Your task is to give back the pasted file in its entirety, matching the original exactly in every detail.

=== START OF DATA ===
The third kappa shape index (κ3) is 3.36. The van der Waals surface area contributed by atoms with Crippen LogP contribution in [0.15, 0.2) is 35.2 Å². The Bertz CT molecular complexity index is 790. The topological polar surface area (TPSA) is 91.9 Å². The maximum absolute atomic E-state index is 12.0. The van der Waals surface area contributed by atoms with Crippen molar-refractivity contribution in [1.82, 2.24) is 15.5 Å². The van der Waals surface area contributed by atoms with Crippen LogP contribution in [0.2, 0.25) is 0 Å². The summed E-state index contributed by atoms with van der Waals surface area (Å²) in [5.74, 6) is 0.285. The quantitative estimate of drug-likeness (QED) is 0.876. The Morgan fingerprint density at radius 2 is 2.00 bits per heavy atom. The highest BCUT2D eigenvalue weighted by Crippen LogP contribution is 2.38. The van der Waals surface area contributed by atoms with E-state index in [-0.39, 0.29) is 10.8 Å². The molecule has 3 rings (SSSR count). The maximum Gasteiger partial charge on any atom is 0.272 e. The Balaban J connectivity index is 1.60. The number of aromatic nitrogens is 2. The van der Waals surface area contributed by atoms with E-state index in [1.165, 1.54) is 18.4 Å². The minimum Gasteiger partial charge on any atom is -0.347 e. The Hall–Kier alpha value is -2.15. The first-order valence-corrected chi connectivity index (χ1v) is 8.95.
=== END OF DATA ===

The third kappa shape index (κ3) is 3.36. The van der Waals surface area contributed by atoms with Crippen LogP contribution in [0.15, 0.2) is 35.2 Å². The Bertz CT molecular complexity index is 790. The topological polar surface area (TPSA) is 91.9 Å². The maximum absolute atomic E-state index is 12.0. The van der Waals surface area contributed by atoms with Crippen molar-refractivity contribution in [1.82, 2.24) is 15.5 Å². The van der Waals surface area contributed by atoms with Crippen LogP contribution in [0.2, 0.25) is 0 Å². The summed E-state index contributed by atoms with van der Waals surface area (Å²) in [5.74, 6) is 0.285. The quantitative estimate of drug-likeness (QED) is 0.876. The Morgan fingerprint density at radius 2 is 2.00 bits per heavy atom. The highest BCUT2D eigenvalue weighted by Crippen LogP contribution is 2.38. The van der Waals surface area contributed by atoms with E-state index in [-0.39, 0.29) is 10.8 Å². The molecule has 3 rings (SSSR count). The maximum Gasteiger partial charge on any atom is 0.272 e. The Balaban J connectivity index is 1.60. The number of aromatic nitrogens is 2. The van der Waals surface area contributed by atoms with E-state index in [1.165, 1.54) is 18.4 Å². The minimum Gasteiger partial charge on any atom is -0.347 e. The Hall–Kier alpha value is -2.15. The first-order valence-corrected chi connectivity index (χ1v) is 8.95.